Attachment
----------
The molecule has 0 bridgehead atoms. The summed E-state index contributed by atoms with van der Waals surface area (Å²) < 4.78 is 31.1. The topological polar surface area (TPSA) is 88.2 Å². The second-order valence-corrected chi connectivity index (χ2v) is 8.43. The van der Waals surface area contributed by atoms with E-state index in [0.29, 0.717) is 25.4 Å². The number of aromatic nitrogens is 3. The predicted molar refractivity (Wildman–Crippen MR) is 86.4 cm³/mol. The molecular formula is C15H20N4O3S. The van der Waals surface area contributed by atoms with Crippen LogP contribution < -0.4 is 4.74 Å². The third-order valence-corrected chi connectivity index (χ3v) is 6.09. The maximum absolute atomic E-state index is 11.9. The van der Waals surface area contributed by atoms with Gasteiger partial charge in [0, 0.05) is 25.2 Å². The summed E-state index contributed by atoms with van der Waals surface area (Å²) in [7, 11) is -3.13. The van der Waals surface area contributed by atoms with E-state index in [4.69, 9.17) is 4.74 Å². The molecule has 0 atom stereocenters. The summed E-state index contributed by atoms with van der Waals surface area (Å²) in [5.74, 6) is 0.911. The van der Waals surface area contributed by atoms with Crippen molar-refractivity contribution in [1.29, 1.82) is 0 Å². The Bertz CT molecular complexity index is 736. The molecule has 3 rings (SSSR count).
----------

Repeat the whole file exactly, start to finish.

The molecule has 0 bridgehead atoms. The summed E-state index contributed by atoms with van der Waals surface area (Å²) < 4.78 is 31.1. The topological polar surface area (TPSA) is 88.2 Å². The second-order valence-corrected chi connectivity index (χ2v) is 8.43. The van der Waals surface area contributed by atoms with E-state index in [0.29, 0.717) is 25.4 Å². The number of aromatic nitrogens is 3. The predicted molar refractivity (Wildman–Crippen MR) is 86.4 cm³/mol. The molecular formula is C15H20N4O3S. The van der Waals surface area contributed by atoms with Crippen LogP contribution < -0.4 is 4.74 Å². The third-order valence-corrected chi connectivity index (χ3v) is 6.09. The maximum absolute atomic E-state index is 11.9. The van der Waals surface area contributed by atoms with Gasteiger partial charge in [0, 0.05) is 25.2 Å². The summed E-state index contributed by atoms with van der Waals surface area (Å²) in [7, 11) is -3.13. The van der Waals surface area contributed by atoms with E-state index in [4.69, 9.17) is 4.74 Å². The molecule has 0 atom stereocenters. The summed E-state index contributed by atoms with van der Waals surface area (Å²) in [5.74, 6) is 0.911. The van der Waals surface area contributed by atoms with Crippen molar-refractivity contribution in [1.29, 1.82) is 0 Å². The Bertz CT molecular complexity index is 736. The molecule has 3 rings (SSSR count).